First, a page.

Alstott has also shown that he can get that hot hand, as he has four career 100-yard rushing games. During the 1999 season, when he led the Bucs with a career-high 949 rushing yards, the powerful yet nimble fullback recorded one eight-game span in which he averaged less than 4.3 yards per carry only once.

Dunn was not at practice on Wednesday, but his name was still a matter of intrigue when the official injury report was released, showing him as 'doubtful' rather than the expected 'out.' That may reflect only that Dunn's sprained foot was slightly better on Tuesday and Wednesday than expected, because Dungy made it clear that his prolific tailback is not in the team's plans for Green Bay.

"I guess he's got a 25% chance of playing," said Dungy, referring to the official definition of the word 'doubtful' on NFL injury reports. "We're planning on him not playing. That's the way we're approaching it. He's not going to practice today or tomorrow or Friday, and I would think that would make it hard for him to play."

Dunn's injury status has been re-evaluated several times in the last few days, if not to the extent of the 25% difference between 'out' and 'doubtful.'

"It kind of has varied," said Dungy. "Right after the game, we had the sense that it wasn't going to be that bad. The next day, on Monday, during the day when he got examined, it looked like it was very, very comparable to Dwight Smith's. And then when we casted it up on Monday night, by then it looked a little bit better. I would just estimate that it's going to be at least two games and probably three. It still may be four. You just never really know. As far as this week goes, he definitely won't play."


The Perfect Gift

Robert Arnaud will not play on Sunday either, but he was in uniform Wednesday behind One Buccaneer Place. It turned out to be a happy birthday for the just now 25-year-old back out of Georgia.

Arnaud was born on October 3, 1976 and joined the Buccaneers on exactly a quarter-century later. In between, he played for the University of Georgia, had stints with Baltimore, New Orleans and Washington and even earned a Super Bowl ring with the Ravens last year. The ring is in a safe deposit box but Arnaud is in Tampa, looking for another shot in the NFL.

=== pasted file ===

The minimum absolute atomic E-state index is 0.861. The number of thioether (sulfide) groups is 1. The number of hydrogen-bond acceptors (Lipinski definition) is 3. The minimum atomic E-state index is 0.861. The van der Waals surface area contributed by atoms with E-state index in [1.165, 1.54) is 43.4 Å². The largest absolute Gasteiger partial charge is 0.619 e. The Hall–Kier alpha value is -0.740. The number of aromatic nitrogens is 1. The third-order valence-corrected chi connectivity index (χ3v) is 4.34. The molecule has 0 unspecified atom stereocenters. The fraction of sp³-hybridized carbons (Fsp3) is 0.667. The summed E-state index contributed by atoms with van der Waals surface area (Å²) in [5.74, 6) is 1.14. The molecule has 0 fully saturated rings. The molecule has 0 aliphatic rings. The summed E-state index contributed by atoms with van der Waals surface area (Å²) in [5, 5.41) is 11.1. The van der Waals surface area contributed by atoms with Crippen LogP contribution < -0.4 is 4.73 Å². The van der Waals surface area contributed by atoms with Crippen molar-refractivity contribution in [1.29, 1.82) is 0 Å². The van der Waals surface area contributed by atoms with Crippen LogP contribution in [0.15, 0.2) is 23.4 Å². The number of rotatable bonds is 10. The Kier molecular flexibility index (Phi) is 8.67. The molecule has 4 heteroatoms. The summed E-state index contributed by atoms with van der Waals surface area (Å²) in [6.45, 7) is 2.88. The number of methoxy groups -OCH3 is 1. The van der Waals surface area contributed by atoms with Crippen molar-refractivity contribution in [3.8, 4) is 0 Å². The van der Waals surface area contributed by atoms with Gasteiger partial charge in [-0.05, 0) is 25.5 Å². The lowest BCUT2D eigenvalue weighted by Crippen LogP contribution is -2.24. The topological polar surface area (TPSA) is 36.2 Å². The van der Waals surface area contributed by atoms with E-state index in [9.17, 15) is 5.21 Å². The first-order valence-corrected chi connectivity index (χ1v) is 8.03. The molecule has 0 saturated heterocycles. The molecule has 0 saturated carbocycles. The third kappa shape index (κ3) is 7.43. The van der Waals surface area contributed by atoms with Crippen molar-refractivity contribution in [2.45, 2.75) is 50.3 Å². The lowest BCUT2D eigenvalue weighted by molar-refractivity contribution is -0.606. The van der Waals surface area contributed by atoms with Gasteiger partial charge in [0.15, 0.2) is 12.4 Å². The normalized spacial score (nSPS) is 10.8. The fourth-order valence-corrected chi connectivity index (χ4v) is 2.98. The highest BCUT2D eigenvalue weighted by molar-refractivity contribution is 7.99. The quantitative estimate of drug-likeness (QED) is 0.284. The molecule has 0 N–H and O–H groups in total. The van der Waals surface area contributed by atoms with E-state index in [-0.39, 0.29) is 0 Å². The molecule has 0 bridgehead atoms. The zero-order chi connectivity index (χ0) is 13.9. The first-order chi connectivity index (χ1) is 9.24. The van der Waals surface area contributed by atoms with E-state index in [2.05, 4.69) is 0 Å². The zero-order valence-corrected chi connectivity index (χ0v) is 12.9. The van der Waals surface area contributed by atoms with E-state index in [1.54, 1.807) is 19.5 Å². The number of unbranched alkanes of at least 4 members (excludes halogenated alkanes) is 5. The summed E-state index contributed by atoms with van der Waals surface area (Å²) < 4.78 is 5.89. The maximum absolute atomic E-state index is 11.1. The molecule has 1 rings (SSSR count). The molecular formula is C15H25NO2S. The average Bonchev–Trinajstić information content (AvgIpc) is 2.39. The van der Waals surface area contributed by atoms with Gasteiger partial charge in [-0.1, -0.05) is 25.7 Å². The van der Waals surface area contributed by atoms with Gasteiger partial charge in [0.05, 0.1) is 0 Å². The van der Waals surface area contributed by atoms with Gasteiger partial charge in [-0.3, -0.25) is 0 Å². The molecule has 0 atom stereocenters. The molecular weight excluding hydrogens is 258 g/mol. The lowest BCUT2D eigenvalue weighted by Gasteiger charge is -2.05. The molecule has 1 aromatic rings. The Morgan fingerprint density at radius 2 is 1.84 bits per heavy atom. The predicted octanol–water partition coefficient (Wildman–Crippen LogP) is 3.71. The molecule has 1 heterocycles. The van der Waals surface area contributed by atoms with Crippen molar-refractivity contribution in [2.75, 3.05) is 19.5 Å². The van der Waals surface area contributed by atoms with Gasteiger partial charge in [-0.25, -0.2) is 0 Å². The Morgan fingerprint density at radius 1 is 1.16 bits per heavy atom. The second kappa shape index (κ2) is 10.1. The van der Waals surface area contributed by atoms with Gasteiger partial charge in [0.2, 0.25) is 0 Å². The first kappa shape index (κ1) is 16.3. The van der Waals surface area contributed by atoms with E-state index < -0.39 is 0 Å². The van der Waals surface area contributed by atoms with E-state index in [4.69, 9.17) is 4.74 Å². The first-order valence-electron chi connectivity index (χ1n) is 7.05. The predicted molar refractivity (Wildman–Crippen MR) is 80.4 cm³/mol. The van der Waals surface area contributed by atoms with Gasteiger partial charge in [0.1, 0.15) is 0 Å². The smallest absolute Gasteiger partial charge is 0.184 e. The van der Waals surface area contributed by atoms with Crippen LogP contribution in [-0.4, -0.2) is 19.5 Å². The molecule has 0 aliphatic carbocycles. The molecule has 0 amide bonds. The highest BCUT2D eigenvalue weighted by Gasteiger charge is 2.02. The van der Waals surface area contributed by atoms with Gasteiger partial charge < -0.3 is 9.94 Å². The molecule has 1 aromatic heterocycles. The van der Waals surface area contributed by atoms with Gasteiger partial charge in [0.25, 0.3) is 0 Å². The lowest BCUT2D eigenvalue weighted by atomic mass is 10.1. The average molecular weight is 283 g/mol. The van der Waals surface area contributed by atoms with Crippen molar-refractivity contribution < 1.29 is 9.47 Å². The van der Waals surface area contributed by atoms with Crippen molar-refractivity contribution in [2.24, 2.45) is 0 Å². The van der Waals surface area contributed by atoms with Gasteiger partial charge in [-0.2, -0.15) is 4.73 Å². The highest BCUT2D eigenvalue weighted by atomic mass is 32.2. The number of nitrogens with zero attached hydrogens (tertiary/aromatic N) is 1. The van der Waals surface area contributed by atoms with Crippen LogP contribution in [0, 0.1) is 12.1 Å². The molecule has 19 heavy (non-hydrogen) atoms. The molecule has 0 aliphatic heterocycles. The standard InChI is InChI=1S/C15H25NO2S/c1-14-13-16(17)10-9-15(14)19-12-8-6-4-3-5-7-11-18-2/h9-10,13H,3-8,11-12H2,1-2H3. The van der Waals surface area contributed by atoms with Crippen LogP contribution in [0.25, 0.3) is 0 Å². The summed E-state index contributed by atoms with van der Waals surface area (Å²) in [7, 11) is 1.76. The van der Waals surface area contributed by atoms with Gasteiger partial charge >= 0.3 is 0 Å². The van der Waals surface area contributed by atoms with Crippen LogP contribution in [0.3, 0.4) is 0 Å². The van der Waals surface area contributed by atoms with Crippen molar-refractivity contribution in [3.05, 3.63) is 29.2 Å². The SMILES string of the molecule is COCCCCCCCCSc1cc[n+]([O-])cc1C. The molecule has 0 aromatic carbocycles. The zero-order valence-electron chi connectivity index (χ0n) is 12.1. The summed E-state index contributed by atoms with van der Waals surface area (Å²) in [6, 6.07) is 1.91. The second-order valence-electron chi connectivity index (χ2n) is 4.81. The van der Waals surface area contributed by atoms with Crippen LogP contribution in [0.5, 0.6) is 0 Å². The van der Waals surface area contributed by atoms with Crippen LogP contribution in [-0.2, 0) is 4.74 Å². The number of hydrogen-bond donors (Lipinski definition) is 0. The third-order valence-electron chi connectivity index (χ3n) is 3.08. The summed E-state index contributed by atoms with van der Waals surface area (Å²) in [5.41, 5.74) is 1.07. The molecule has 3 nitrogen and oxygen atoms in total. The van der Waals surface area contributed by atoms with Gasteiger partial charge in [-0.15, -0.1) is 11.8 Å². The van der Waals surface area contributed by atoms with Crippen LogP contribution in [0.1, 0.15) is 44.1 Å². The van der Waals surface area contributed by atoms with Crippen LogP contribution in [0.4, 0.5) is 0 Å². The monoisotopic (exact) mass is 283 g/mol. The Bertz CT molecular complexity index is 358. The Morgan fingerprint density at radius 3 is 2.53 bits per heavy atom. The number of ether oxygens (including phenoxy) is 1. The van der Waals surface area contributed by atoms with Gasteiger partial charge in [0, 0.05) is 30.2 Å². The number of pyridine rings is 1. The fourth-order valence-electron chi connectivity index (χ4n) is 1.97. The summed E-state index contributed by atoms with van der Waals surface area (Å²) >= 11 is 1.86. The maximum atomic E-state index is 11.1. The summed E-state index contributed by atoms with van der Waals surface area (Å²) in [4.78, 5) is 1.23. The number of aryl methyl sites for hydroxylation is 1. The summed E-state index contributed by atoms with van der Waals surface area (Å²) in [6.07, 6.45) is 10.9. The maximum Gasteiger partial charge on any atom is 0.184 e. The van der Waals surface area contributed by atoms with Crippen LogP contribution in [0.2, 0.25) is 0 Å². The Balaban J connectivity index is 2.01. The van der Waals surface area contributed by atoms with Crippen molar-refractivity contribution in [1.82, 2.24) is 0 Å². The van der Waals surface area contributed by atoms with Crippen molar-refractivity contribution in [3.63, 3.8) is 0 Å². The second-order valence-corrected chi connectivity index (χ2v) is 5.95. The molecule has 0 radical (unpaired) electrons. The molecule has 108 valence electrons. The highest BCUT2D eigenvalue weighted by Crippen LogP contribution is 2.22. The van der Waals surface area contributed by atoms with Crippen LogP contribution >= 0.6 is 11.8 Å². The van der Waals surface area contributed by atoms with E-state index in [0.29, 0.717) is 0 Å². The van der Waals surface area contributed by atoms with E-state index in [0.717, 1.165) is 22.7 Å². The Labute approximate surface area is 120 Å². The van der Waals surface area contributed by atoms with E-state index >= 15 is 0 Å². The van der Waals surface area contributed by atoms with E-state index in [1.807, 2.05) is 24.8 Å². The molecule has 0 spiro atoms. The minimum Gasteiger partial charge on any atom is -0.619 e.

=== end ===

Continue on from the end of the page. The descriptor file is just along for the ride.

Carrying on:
"It was a good birthday present to come in and have a job," he said. "I just have to make the most of the opportunity.

"I hope they just get a good chance to evaluate me and get a good look at me. Hopefully, there'll be some opportunities for me to play down the road."

Arnaud took most of the scout-squad snaps for the offense on Wednesday and ran hard in his first opportunity to make an impression on the coaching staff. Earlier, he had summed up his running style rather succinctly:

"North and south," said Arnaud.


Searching for Sacks

After adding sack specialist Simeon Rice during the offseason, the Bucs headed into 2001 dreaming of intra-squad sack races and a run at the NFL record. A front four of Rice, Warren Sapp, Marcus Jones and Anthony McFarland seemed destined to set up shop in their opponents' backfields.

Through the first two games of the regular season, however, Tampa Bay has recorded just three sacks, eight less than they had through the first two weeks of 2000. Sapp and McFarland, perhaps the most intimidating pair of defensive tackles in the league, have yet to make a mark in that stat column.

And absolutely nothing is wrong.

The sacks will come, say the Bucs' pass-rushers, who believe the team is indeed getting the pressure it expected to get from its front line.

"That doesn't indicate how we're rushing," said Sapp of the team's three sacks. "You can't have your rush indicated by the number of sacks you have. We're rushing better than we've ever rushed, and I know that for a fact because I've been here since day one. I know we're rushing better than we ever have, but we just aren't taking them down."

Safety John Lynch realized that Sapp was right after watching the game film on Monday, seeing QB Daunte Culpepper get away from one rush after another.

"During the game, it was kind of a thought that, 'Where's our defensive line?'" said Lynch. "Our D-line was all over him. There was a lot of pressure and Daunte played a spectacular game."

In short, the Bucs aren't worried about that number three because there are 14 games to play and not every quarterback is going to escape.

"It's a combination of things," said Sapp. "We went to Dallas and they weren't going to throw, and if they were, they were going to do it on a three-step drop. This quarterback here, we're draped all over him and for some reason he isn't going down. He's like the Washington Monument. He's got two or three people on him and he sneaks the ball out and they get a first down on third-and-nine."